Israel stops flotilla seeking to break Gaza blockade

Updated 30 June 2015

Israel stops flotilla seeking to break Gaza blockade

ASHDOD, Israel: Israel’s navy on Monday halted a flotilla seeking to defy its blockade of Gaza without the deadly force that marred a similar attempt in 2010 and was escorting one of the vessels to shore. Among the passengers on the commandeered ship were Tunisia’s former President Moncef Marzouki and Arab-Israeli lawmaker Basel Ghattas.
A flotilla of four boats carrying pro-Palestinian activists had been seeking to reach Gaza to highlight the Israeli blockade of the territory that they called “inhumane and illegal.” Three of the boats were said to have turned back while a fourth, the Marianne of Gothenburg, was boarded by the Israeli navy and was being escorted to the Israeli port of Ashdod. The activists’ campaign came as Israel faced heavy international pressure over its actions in Gaza, with a UN report last week saying both the Jewish state and Palestinian fighters may have committed war crimes during a 50-day conflict in the besieged coastal enclave last summer.
The reconstruction of thousands of homes in Gaza destroyed during the fighting between Israel and Hamas, the territory’s de facto rulers, is yet to begin, and both Israel’s blockade and a lack of support from international donors have been blamed.
After the overnight operation to stop the flotilla, Prime Minister Benjamin Netanyahu lauded the navy’s actions and insisted his government was right to take action against Hamas.


Financial Action Task Force tightens screws on Tehran over terror financing

Updated 35 min 58 sec ago

Financial Action Task Force tightens screws on Tehran over terror financing

  • Watchdog says Iran failed to fulfill its promises to curb terror financing despite repeated warnings
  • Iran central bank chief Abdolnasser Hemmati said the decision will not affect the country

PARIS: An international agency monitoring terrorism funding announced tough new financial scrutiny of Iran on Friday and added seven countries to a watch list.

Pakistan, meanwhile, won a reprieve from the Financial Action Task Force at its meetings in Paris this week. The monitoring body gave Pakistan’s government another four months to crack down on terrorism financing and did not put the country on a damaging “black list.”

Iran and North Korea are the only two countries currently on the agency’s black list. That means international financial transactions with those countries are closely scrutinized, making it costly and cumbersome to do business with them. International creditors can also place restrictions on lending to black-listed countries.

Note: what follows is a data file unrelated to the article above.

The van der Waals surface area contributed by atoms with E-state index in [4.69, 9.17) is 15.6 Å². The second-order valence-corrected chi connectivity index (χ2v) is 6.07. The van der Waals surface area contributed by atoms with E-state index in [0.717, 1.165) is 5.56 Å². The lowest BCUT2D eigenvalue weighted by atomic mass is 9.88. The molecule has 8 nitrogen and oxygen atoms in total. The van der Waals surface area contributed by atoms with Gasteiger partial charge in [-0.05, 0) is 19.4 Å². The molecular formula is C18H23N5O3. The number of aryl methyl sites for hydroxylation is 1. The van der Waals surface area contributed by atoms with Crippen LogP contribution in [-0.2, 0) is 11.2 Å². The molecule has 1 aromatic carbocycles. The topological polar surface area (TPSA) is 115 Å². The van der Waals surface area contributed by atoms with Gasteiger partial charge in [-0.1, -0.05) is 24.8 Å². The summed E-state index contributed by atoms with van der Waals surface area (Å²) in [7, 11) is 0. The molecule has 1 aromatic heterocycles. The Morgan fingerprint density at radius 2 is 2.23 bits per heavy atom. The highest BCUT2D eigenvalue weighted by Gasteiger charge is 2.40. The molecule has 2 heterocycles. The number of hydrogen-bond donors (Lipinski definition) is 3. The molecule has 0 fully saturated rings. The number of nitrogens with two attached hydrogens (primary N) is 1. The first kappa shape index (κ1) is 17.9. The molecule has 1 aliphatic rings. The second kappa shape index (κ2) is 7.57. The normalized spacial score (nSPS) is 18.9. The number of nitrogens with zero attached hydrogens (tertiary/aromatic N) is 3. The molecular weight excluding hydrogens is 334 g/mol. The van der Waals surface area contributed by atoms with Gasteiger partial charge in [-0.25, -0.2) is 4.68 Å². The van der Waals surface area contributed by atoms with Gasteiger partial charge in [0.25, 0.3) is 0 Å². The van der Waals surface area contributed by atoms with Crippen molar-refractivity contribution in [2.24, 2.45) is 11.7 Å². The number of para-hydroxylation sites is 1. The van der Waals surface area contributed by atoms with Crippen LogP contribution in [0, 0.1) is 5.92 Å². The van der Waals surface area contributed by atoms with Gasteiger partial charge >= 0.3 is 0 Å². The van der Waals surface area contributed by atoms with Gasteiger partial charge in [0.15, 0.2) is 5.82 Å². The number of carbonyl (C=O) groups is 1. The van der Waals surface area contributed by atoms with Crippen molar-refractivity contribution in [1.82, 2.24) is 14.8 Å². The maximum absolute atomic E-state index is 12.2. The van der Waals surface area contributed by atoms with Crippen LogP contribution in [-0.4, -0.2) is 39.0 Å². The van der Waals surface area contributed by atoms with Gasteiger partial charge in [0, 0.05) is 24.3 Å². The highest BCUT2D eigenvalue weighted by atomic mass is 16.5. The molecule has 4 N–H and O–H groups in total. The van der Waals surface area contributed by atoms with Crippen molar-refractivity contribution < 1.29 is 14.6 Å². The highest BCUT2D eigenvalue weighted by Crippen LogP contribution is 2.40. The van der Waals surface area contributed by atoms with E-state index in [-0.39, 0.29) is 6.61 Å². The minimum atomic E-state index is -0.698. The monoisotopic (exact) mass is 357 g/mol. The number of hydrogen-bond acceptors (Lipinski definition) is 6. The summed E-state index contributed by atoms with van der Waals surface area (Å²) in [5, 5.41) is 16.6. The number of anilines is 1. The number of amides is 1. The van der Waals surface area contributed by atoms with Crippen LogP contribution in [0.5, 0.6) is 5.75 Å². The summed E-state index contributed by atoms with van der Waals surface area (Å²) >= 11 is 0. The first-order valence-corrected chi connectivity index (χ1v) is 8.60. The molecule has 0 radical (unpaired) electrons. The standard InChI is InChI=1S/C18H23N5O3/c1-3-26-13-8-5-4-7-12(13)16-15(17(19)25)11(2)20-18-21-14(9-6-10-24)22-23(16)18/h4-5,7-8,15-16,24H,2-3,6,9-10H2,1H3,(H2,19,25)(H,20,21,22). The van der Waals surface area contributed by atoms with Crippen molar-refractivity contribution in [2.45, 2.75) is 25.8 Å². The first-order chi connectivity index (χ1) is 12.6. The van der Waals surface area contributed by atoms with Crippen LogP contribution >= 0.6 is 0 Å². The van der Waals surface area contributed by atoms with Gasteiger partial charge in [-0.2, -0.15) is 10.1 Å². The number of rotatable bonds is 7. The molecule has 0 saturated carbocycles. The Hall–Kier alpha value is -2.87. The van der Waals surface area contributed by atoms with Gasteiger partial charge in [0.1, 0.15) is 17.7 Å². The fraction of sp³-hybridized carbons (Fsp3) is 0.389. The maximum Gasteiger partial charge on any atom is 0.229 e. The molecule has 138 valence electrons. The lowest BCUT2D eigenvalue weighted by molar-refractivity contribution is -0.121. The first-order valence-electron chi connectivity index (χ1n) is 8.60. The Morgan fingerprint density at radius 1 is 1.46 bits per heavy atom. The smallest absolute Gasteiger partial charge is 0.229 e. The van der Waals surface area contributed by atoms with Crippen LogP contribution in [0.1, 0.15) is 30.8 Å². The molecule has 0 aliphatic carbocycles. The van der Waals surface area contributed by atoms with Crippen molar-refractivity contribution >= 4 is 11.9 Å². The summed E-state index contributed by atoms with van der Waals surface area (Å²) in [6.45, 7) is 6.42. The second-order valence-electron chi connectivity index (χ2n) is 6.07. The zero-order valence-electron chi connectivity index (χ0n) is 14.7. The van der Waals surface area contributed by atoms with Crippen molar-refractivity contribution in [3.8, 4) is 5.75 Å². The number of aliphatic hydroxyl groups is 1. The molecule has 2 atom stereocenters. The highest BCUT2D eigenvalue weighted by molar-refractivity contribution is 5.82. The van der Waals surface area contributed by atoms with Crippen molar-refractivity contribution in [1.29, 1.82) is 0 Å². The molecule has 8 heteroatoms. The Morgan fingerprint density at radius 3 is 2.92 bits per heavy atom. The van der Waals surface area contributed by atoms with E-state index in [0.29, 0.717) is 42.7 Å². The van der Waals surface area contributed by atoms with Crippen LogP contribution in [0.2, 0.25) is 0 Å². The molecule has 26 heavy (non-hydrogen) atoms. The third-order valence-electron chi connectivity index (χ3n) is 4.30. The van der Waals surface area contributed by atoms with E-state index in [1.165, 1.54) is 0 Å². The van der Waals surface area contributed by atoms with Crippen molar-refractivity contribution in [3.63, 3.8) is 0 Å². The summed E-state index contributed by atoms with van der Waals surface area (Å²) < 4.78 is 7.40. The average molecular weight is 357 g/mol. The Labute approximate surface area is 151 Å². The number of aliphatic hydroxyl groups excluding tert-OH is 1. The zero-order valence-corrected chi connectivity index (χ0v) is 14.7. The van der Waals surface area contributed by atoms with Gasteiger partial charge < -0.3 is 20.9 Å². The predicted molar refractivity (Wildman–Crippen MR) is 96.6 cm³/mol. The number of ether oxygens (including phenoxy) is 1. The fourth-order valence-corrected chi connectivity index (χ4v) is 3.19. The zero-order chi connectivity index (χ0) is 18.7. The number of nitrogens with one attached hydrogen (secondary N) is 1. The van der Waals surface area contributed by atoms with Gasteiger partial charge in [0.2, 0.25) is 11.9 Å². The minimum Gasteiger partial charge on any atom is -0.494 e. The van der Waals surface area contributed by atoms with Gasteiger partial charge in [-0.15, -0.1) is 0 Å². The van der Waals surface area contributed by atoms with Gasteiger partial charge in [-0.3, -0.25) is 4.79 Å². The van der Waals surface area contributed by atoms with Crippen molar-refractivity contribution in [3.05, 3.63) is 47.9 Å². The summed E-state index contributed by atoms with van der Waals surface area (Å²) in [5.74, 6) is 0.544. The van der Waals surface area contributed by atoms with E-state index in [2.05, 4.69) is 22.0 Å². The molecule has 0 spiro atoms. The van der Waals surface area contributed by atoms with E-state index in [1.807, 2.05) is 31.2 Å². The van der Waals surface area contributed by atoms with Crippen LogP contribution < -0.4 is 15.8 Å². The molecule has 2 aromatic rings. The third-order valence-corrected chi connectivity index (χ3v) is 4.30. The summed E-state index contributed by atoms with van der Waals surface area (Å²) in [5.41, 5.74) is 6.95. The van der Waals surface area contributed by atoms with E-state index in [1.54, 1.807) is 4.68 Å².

The FATF decided on Friday to further tighten the screws on Iran, imposing extra measures that could require audits or more transactions and make it even harder for foreign investors to do business there.

The group made the decision because Iran failed to fulfill its promises to the FATF despite repeated warnings. In a statement, the organization said that Iran hasn’t done enough to criminalize terrorist financing, require transparency in wire transfers or freeze terrorist assets targeted by UN sanctions.

The head of Iran’s central bank, Abdolnasser Hemmati, said the decision will not affect the country.

“Such incidents will create no problem for Iran’s foreign trade and currency,” he said in a statement. Hemmati said the FATF decision was based on the “enmity” of the US and Israel toward Iran.

Pakistan, meanwhile, has been trying to get off the FATF gray list, the color code for countries that are only partially fulfilling international rules for fighting terrorism financing and money laundering.

Pakistan’s government has been working to shore up the country’s faltering economy and attract foreign investment and loans, making the FATF’s assessment especially important.

The FATF said that Pakistan had fulfilled 14 of 27 steps to get off the watch list, but still must do more to track money transfers and investigate and prosecute terrorism financiers.

The Pakistani government said in a statement that it “stands committed for taking all necessary action required” to fulfill the remaining steps. “A strategy in this regard has been formulated and is being implemented.”

The Financial Action Task Force also put seven new countries on its gray list because of gaps or failures in stemming the financing of terrorist groups or money laundering. The countries — Albania, Barbados, Jamaica, Mauritius, Myanmar, Nicaragua and Uganda — were ordered to take a series of legal and other steps to be removed from the list and avoid further financial punishment.